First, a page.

C.W.H. Wedekind tells about his friendship with the Jewish Meijer Korper in the time just before the Second World War.
We lived in the centre of Amsterdam close to the harbour. At that time many houses were empty and for rent, including in our street, the Lijndenstraat. I was eleven years old when opposite of us the Jewish family Korper moved in: father Wolf, mother Rebecca and the two sons Meijer and Loekie. Meijer Korper was one year older than I. Although the Korpers were not the only Jewish people in the neighbourhood, it was not an explicit Jewish area.
One day Meijer spoke to me and told me that he was a Jewish boy. I told him that I had seen and heard that already a long time ago. Did I hate him for that? “Of course not,” I told him, “after all I play soccer with the Jewish boys.” The fact is, I played at the club “The Centre”, that was set up by Jewish boys. They even had shirts and shorts in the colours of the Israeli flag.
I was born in a traditional Jewish family. Although my parents were atheists, we celebrated in our family the Jewish feasts as Rosh Hashanah, Purim, Chanukah and Pesach; all accompanied by the corresponding traditional dishes. I looked forward the most to Chanukah, because then I would get Chanukah-money. The spiritual meaning of the feasts passed me completely. I remember my grandfather with his tallit (prayer shawl) and his siddur (prayer book) in his hand. He prayed regularly and also from time to time a minyan, a group of ten Jewish men, came together in the house of my uncle. This all happened secretly, because such a meeting was forbidden in that time. In spite of all this religious diligence, little real knowledge of God could be found.
Does God exist?
Only in military service I started to think about the existence of God. A Jewish man from Krasnodar in Russia was my buddy. Often we would speak about subjects as creation or evolution, but to the most important question, if God exists or not, we could not find a satisfying answer. When I left the army, I took a subscription to the magazine “Science and religion”. I hoped to find here the answer to my questions. In that time it was impossible to purchase a Bible. For my desire to get to know God I had to use other sources.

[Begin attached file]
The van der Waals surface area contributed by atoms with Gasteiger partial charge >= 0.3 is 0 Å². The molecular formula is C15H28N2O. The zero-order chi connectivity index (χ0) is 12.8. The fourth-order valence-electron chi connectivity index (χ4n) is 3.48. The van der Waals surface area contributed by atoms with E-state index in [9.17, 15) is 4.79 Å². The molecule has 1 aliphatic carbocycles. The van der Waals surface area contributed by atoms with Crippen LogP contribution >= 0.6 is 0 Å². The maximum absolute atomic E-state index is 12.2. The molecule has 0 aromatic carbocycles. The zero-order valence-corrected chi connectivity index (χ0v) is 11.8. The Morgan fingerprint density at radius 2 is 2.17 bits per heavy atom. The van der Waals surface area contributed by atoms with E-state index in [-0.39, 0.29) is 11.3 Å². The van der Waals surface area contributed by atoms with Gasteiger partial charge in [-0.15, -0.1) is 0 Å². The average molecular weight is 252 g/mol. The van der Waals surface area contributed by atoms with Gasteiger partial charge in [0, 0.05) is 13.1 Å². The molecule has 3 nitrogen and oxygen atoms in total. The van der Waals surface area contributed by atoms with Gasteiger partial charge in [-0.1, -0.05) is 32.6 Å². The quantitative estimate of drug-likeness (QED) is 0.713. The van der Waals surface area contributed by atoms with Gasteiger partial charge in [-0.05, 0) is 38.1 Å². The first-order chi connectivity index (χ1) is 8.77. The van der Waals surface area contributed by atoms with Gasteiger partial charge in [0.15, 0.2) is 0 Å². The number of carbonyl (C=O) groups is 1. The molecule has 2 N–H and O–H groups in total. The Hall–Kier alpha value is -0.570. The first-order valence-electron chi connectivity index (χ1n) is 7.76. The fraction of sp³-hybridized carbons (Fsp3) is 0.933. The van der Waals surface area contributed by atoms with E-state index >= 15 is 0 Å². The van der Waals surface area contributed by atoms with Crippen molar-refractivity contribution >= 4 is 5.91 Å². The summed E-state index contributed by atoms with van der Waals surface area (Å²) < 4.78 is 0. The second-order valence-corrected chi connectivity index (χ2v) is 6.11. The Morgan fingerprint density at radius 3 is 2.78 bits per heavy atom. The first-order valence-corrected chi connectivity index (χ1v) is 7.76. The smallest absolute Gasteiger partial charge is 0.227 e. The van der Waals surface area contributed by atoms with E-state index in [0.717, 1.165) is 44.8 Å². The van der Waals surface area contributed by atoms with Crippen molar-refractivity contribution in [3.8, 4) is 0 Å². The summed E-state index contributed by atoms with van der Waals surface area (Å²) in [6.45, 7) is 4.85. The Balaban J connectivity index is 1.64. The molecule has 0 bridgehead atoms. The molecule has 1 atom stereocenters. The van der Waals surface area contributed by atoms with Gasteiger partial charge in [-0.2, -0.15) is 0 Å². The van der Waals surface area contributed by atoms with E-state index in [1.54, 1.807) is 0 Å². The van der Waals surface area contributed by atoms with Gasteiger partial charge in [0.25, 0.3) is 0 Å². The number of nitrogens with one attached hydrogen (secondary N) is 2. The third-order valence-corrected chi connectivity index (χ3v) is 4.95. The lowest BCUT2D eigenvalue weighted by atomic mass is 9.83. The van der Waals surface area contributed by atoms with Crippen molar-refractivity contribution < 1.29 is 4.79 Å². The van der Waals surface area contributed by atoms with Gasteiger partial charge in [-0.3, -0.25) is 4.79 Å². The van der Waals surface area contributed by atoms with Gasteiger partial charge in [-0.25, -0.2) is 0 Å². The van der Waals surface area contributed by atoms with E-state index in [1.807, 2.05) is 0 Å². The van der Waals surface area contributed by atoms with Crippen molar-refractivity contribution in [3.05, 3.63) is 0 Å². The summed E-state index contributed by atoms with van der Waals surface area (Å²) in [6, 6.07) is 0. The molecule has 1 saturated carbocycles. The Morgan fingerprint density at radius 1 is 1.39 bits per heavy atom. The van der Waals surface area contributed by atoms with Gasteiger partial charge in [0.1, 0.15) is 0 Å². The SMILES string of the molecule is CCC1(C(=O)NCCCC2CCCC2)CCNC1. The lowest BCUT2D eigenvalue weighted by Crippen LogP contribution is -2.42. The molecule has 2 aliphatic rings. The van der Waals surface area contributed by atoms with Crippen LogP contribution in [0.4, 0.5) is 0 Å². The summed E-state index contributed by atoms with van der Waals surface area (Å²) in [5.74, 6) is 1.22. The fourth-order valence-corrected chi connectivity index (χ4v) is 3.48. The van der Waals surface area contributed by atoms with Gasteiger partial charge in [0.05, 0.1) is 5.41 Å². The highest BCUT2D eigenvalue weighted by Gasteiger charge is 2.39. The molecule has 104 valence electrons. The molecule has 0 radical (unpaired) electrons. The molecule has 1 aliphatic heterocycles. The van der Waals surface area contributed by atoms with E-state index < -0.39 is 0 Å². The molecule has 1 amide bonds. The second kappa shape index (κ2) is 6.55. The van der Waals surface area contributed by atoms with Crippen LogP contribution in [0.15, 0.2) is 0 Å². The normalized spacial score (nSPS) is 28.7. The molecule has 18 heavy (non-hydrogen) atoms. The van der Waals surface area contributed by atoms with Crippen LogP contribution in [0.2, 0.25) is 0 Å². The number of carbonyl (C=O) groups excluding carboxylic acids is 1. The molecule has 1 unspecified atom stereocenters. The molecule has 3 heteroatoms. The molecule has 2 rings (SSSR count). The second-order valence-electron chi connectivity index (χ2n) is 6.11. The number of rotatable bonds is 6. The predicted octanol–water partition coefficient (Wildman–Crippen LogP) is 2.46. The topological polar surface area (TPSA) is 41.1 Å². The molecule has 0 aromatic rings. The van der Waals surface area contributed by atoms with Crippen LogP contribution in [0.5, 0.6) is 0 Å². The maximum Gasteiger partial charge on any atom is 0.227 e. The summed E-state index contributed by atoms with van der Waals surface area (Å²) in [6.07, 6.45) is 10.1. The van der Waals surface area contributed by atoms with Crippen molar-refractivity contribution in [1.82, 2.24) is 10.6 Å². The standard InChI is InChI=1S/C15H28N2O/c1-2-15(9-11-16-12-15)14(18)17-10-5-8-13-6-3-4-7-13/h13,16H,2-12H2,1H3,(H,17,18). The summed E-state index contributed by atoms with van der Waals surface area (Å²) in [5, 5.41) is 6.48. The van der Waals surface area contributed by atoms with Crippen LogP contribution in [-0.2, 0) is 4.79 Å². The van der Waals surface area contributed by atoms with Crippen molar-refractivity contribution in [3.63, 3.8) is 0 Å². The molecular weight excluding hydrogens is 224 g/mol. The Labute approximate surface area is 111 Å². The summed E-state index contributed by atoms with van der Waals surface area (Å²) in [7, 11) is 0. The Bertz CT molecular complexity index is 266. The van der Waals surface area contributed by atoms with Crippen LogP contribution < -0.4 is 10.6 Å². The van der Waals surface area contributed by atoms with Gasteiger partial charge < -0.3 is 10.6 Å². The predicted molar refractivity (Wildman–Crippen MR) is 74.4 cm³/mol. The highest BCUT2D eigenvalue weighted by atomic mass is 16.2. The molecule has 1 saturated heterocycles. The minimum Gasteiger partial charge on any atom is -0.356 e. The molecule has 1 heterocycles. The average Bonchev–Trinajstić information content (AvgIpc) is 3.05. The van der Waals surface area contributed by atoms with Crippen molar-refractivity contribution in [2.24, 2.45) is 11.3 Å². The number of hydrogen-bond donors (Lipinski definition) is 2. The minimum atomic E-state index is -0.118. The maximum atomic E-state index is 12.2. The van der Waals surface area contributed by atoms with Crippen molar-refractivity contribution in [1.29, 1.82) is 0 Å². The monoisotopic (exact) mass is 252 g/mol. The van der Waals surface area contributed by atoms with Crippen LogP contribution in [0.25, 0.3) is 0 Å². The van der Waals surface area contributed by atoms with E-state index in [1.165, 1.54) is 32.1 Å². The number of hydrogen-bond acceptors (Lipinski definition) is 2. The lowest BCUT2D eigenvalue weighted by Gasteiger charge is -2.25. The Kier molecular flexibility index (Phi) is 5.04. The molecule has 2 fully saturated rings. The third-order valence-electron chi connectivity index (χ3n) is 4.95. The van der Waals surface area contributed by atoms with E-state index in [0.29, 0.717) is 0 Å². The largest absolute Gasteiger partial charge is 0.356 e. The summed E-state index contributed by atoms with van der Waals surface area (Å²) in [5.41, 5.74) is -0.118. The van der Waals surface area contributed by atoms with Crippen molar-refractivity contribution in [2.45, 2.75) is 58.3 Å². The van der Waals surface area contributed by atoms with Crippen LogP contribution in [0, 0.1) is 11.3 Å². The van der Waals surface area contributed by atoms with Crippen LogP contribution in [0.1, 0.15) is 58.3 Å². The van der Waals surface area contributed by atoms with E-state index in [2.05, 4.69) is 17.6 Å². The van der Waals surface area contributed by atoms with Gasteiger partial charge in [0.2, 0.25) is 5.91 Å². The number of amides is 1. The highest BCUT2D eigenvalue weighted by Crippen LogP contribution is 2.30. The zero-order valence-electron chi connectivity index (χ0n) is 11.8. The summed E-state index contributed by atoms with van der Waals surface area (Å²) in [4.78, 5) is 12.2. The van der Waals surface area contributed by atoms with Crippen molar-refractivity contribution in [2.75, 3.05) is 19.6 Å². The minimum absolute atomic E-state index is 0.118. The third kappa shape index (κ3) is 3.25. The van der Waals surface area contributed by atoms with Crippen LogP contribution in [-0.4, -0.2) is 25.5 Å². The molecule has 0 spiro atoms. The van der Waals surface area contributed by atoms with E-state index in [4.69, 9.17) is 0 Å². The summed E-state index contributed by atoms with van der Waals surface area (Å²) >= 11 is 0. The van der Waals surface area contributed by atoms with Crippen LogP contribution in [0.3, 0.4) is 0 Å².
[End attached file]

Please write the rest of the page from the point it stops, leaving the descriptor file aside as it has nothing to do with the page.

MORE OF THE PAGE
Henryk (later Zvi) Weichert was ten years old, when the Germans invaded Poland in 1939. His mother brought him to an orphanage. With his fair hair and blue eyes nobody saw that this sturdy boy was Jewish and so he had a greater chance to survive. As she was leaving she told him: “Be strong and never tell anyone that you are a Jew. From now on you are a man!” His parents ended up in the ghetto of Warsaw and Henry stayed alive through working as a smuggler, farm labourer, partisan and even through doing jobs for German officers. Often he feared for his life, but his mother’s parting words were an encouragement to him. He witnessed how the uprising in the ghetto ended in blood. Only at the beginning of 1945 the situation changed when the Russian army drove out the Germans from Poland.
After the war he travelled through all of Europe to the offices of the Red Cross to find again his parents, three brothers and sister. They kept lists of people that returned from the concentration camps. At this long search he heard time after time: “No news”. Emptiness and aimlessness grew. Was there still any meaning in life? He had just tried to survive to see his family again. What was the use of all that shrewdness and perseverance?